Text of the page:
Untitled From: Han, Sam S. Ph.D Sent: Friday, January 06, 2006 7:13 PM To: 'JLDickerson@mijs.com' Cc: 'jad@mijs.com'; 'ebasham@mijs.

com'; Han, Sam S. Ph.D Subject: Moses v. Traton et al.: Civ. Action No. 05-1-8395-35 Dear Mr. Dickerson: We have received your fax alleging that our Second Request for Production and Second Request for Admissions are solely propounded for the purposes of harassment and delay. We disagree with your assessment, and provide our response to your "good faith effort" below. We have propounded our requests as a result of Traton's failure or refusal to properly answer our First Request for Admissions. Specifically, Traton has denied that Mr. Moses has complained about the destruction of his yard. Additionally, in Traton's answers and responses, Traton has repeatedly alleged that Mr. Moses' questions and requests are overly broad and vague. In an effort to avoid Traton's objections that our requests are overly broad and vague, we have broken down each request into very narrowly-focused questions and requests. It is inevitable that such a breakdown will result in numerous questions. However, each request seeks a fact or opinion that is relevant to the claims against Traton. Hopefully, the questions in the Second Request for Admissions have now been crafted to specifically target various facts that Mr. Moses hopes to conclusively establish, thereby removing those issues from trial. Given the specificity of each Request for Admission, it should take less than a minute for Traton Corp. to answer each question. In short, it should take less than four (4) hours to complete the responses for the Request for Admissions. We hardly consider four hours to be unduly burdensome to Traton, especially since Traton is responsible for escalating this case to its current status. Also, given that it will likely take more time to file a motion for a protective order, we are puzzled as to why Traton would not simply spend four hours to answer the simple and straightforward requests to admit. If you recall, Mr. Moses had offered to dismiss this case if Traton was simply agreeable to meeting with Mr. Moses to rationally discuss this issue. Despite the fact that Mr. Moses made such a generous offer, Traton declined and indicated that it would pursue this matter through the courts. Given Traton's stubbornly litigious posture, Mr. Moses can hardly be blamed for Traton's decision to shoulder the burden and expense of litigation. In fact, Mr. Moses is likewise annoyed that Traton has unjustifiably escalated this matter, and plans to seek attorneys fees for Traton's stubborn litigiousness. Next, you have not indicated how each of the Request for Admissions is irrelevant. Insofar as each question is relevant to a fact or legal position that Mr. Moses hopes to establish, it is axiomatic that those questions cannot be propounded SOLELY for the purpose of harassment or annoyance. If Traton is willing to admit the following, then Mr. Moses may be agreeable to withdrawing many of the queries in his Second Request for Admissions: (1) Mr. Moses has a possessory interest in the entire yard, up to and including the curb (i.e., that the entire yard is indeed Mr. Moses' yard); (2) a portion of Mr. Moses' yard has been damaged; (3) Traton, either directly or indirectly, damaged that portion of Mr. Moses' yard; Page 1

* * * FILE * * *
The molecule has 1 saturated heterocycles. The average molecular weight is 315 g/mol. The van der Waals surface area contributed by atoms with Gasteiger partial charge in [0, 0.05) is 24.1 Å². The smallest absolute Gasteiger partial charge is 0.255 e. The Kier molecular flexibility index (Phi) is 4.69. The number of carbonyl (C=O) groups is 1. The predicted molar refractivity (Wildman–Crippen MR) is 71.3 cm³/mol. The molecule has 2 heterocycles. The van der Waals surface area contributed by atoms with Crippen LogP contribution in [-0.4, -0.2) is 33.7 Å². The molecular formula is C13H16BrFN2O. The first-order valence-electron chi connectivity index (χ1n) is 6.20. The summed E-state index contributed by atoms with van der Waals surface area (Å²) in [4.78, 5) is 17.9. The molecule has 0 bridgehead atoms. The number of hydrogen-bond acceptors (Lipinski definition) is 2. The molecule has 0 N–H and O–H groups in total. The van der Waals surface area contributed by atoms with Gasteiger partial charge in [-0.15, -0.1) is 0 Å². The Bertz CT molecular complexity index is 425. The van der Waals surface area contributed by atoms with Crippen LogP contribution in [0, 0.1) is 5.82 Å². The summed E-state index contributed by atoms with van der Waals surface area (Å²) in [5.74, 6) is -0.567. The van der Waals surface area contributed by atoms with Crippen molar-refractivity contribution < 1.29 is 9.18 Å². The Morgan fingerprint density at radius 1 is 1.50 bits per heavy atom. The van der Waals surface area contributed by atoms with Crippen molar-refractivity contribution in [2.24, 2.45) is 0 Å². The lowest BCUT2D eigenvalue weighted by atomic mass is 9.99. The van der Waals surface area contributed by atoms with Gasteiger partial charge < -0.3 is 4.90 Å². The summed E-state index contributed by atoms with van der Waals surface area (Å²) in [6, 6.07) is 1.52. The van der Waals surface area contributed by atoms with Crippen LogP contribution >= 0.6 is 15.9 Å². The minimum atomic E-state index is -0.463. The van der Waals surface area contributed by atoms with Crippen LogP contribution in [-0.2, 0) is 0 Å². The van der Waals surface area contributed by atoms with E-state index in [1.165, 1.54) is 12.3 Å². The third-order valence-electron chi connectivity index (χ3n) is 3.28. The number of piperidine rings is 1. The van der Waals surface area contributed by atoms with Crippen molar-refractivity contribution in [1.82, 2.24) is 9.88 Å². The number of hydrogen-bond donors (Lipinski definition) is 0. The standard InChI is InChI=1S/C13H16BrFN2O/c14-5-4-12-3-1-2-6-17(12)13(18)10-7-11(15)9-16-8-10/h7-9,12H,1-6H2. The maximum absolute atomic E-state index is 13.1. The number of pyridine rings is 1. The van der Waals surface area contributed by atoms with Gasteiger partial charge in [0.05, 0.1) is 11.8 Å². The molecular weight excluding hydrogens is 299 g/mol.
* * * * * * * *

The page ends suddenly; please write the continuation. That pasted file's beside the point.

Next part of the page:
Untitled (4) agents of Traton subsequently entered onto Mr. Moses' yard, again; and (5) all of those entries onto Mr. Moses' property were without permission. Continuing, there are fourteen (14) categories of documents that we have requested in our Request for Production of Documents. Each of those requests is directed to communications to (or from) officers or agents of Traton Corp. Since a corporation necessarily acts through its officers and agents, it can hardly be disputed that the communications of the officers is irrelevant or not likely to lead to discoverable evidence. In your "good faith effort," you have provided ZERO rationale for why any of the requests for production are irrelevant. You merely indicate, in a conclusory manner, that the materials are not reasonably calculated to lead to the discovery of admissible evidence. We hardly consider such conclusory statements, without ANY explanation, a "good faith effort." Please note that we have been extremely generous in our dealings with Mr. Daxe relating to discovery. As of today, we have requested the responsive materials from our FIRST Request for Production FIVE times. These are the same materials that should have been produce by early December. Additionally, despite Traton's delay, we have been generous in accommodating your needs for additional time to respond. Conversely, Traton has been less than cooperative in discovery. Your fax today constitutes the SECOND time that your "good faith effort" has been nothing more than a SINGLE communication. Since we didn't even know that we were in dispute over these matters until your fax, we hardly consider that SAME fax (which identifies the dispute) to be a good faith effort to resolve the dispute. In any event, we have provided you with all of the reasons for why the Second Requests are not propounded for the purposes of harassment, and how we believe that each request is relevant to this matter. As such, we shall not be withdrawing our requests unless Traton admits liability for the damage to Mr. Moses' yard. We look forward to receiving your response, both to our Second Request for Admissions and our Second Request for Production of documents. Please convey our best to Mr. Daxe, should you speak to him before he receives this email message. Since we have promised to provide him until Tuesday to answer our latest query, we shall keep our promise. Sincerely, Sam Han -Sam S. Han, Ph.D., J.D. McGuireWoods LLP The Proscenium 1170 Peachtree Street, N.E. Suite 2100 Atlanta, Georgia 30309-7649 -Phone: 404.443.5728 Fax: 404.443.5797 Mobile: 404.514.8237 -email: shan@mcguirewoods.com Page 2